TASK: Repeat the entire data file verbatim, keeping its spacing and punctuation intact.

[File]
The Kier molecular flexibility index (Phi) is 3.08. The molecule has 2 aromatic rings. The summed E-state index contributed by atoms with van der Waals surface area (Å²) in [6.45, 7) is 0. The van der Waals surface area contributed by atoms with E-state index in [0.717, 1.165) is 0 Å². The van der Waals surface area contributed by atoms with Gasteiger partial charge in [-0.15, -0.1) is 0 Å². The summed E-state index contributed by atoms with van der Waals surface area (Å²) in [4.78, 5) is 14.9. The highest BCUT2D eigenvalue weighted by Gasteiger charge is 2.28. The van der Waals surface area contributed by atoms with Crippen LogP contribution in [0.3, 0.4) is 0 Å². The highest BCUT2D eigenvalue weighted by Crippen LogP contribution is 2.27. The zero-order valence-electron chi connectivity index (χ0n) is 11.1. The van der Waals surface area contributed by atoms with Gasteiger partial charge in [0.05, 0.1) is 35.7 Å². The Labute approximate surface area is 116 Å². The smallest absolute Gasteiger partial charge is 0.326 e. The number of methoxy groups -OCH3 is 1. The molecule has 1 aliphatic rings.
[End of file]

The Kier molecular flexibility index (Phi) is 3.08. The molecule has 2 aromatic rings. The summed E-state index contributed by atoms with van der Waals surface area (Å²) in [6.45, 7) is 0. The van der Waals surface area contributed by atoms with E-state index in [0.717, 1.165) is 0 Å². The van der Waals surface area contributed by atoms with Gasteiger partial charge in [-0.15, -0.1) is 0 Å². The summed E-state index contributed by atoms with van der Waals surface area (Å²) in [4.78, 5) is 14.9. The highest BCUT2D eigenvalue weighted by Gasteiger charge is 2.28. The van der Waals surface area contributed by atoms with Crippen LogP contribution in [0.3, 0.4) is 0 Å². The highest BCUT2D eigenvalue weighted by Crippen LogP contribution is 2.27. The zero-order valence-electron chi connectivity index (χ0n) is 11.1. The van der Waals surface area contributed by atoms with Gasteiger partial charge in [0.05, 0.1) is 35.7 Å². The Labute approximate surface area is 116 Å². The smallest absolute Gasteiger partial charge is 0.326 e. The number of methoxy groups -OCH3 is 1. The molecule has 1 aliphatic rings.